Stephen Hawking

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Stephen Hawking
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Stephen Hawking has lived long enough to revolutionize science in many ways. He made it appealing to the general public by publishing his bestselling book, “A Brief History of Time,” in 1988. It was then followed by “Black Holes and Baby Universes and Other Essays” in 1993, “The Universe in a Nutshell” in 2001, “On The Shoulders of Giants” in 2002, “A Briefer History of Time” and “God Created the Integers: The Mathematical Breakthroughs That Changed History” in 2005, and “The Grand Design” in 2010.


Why Stephen Hawking is Extraordinary

When diagnosed with a motor neurone disease related to amyotrophic lateral sclerosis, or ALS, Stephen was given two-and-a-half years to live. That was a theory proven inaccurate, as the physicist continues to enjoy a full life despite being bound to his wheelchair. He is now in his seventies, which is amazing considering the diagnosis was made 50 years ago when he had just turned 21.

Innately brilliant and excruciatingly curious, there is no stopping Stephen from exploring the cosmos. As his illness progressed, his ability to communicate became more and more restricted, but with the help of foundations and well-meaning organizations he has been able to cope. He has uncovered numerous mysteries that are now considered valuable contributions to the study of the universe. His body may be confined to a wheelchair, but his mind continues to explore endless opportunities to answer the many questions we face about life and existence.

It takes a great deal of bravery to face life with such vigor while being dependent on others for assistance, but Stephen Hawking chose to live every single second added to his life in the fullest-possible ways. He gave lectures, wrote books, had children and earned his family’s keep; for someone as promising and brilliant as him, contracting a disease such as ALS could not demotivate him in striving to achieve anything in his remaining years.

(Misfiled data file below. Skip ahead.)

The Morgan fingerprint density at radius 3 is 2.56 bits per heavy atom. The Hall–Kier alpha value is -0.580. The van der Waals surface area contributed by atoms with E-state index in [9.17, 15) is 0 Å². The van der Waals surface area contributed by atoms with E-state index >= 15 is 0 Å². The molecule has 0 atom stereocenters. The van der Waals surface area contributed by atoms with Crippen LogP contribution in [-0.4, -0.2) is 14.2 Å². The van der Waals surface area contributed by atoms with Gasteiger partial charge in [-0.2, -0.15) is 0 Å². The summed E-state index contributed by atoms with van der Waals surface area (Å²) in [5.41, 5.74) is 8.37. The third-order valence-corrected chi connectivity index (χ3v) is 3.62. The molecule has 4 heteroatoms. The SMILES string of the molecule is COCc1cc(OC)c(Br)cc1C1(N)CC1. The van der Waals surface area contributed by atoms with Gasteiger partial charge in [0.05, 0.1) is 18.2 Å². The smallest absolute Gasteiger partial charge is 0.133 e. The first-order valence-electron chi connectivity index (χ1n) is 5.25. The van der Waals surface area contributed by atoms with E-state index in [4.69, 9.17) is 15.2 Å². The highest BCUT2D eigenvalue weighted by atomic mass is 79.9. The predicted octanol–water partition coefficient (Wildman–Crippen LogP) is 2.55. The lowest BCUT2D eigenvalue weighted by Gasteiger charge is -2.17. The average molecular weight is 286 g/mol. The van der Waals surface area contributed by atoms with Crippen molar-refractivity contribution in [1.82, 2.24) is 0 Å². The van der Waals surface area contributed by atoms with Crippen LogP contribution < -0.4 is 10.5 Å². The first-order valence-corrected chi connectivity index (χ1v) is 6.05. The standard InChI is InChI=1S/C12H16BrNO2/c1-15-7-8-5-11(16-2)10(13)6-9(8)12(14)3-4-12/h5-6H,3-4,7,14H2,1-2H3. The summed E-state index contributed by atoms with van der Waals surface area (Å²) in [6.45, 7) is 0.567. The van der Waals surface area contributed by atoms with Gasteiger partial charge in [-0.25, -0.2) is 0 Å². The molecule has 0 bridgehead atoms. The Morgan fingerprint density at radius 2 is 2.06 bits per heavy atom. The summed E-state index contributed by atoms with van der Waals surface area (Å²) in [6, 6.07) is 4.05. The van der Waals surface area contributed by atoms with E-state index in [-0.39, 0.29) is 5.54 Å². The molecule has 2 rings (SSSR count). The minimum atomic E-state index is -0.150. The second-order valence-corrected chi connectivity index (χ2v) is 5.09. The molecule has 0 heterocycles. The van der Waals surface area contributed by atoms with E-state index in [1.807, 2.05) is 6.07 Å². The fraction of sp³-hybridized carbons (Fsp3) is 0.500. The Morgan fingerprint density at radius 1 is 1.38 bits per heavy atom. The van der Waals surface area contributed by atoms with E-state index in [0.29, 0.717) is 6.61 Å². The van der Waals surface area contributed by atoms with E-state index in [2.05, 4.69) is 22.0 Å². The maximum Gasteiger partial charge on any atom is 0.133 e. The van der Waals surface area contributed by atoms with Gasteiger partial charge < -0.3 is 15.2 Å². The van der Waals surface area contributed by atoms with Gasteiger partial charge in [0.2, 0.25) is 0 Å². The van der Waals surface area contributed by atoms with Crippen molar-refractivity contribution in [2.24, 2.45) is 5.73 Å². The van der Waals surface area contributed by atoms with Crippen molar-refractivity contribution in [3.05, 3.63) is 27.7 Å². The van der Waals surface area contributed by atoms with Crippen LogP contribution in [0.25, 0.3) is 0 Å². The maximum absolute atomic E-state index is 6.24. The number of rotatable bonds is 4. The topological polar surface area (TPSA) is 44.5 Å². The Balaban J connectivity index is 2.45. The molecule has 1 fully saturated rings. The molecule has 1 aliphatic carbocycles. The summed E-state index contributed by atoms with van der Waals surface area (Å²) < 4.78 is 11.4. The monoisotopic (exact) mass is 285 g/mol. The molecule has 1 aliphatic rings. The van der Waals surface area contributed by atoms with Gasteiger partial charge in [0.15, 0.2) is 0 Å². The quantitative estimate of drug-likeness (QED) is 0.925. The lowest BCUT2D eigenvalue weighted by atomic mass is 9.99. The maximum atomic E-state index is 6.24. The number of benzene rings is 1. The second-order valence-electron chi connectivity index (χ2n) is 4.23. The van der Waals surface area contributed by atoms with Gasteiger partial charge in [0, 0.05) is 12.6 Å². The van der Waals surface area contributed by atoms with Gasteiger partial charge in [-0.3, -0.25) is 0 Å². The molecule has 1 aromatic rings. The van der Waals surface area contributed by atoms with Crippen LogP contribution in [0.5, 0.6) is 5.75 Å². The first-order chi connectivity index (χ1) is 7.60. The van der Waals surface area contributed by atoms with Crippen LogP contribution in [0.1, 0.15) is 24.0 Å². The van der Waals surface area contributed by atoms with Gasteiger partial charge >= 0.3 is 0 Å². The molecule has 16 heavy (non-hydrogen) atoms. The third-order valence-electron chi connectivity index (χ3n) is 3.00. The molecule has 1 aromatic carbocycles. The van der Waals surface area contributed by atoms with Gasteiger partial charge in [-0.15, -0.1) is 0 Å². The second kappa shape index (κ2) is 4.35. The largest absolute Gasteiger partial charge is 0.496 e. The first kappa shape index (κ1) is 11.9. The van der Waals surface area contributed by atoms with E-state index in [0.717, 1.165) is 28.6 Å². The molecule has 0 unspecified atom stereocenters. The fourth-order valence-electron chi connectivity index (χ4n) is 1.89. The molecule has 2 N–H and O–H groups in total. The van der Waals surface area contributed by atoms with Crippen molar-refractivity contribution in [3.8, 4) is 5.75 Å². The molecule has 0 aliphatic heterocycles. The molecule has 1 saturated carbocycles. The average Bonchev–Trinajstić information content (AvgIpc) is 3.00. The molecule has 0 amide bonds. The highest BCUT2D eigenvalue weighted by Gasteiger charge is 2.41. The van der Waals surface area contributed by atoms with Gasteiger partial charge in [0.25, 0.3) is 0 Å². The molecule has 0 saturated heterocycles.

Writing Bestselling Books

Stephen Hawking wrote and published the record-breaking book “A Brief History of Time” in 1988. It stayed on the New York Times’ bestselling list for 237 weeks, easily outdoing the existing record of just over 100 weeks; as such, its success was noted in the Guinness Book of World Records. Stephen’s academic career also flourished, the highlight being his appointment as Lucasian Professor of Mathematics at the University of Cambridge, a position held by past science luminaries such as Galileo Galilee. Prior to becoming an author and instant celebrity, Stephen had already caught the attention of the Royal family, and was appointed Commander of the Order of the British Empire in 1982. In 2009, the United States of America awarded him the Presidential Medal of Freedom, the highest civilian award given by the U.S. government.

Not Silenced or Confined by Disability

While his condition could have elicited nothing more than pity, the world is in awe of this relentless scientist. His achievements validate not only cosmological theories, but the infinite ability of the human mind to discover and wander. In a paradoxical sense, Dr. Stephen Hawking only began to live when he lost his dexterity and mobility. He admitted that without ALS, he wouldn’t have had enough time to focus on his research.

Word-for-word, Stephen constructs his sentences using a custom-made communication contraption that enables him to speak with the help of a synthesizer. In order to do computations with little physical effort, he has learned to use geographical figures to make calculations.

Dr. Hawking “speaks” on behalf of people with disabilities, and has been an active member of organizations that lobby for more significant aides to make life easier for impaired citizens.

Among his legacies are his theories and controversial books, but perhaps the greatest of them is the exemplary life he now lives in spite of his condition. What a victory for someone who had every reason to stop looking for answers to even the most difficult questions.

Top Reasons why Stephen Hawking is Extraordinary

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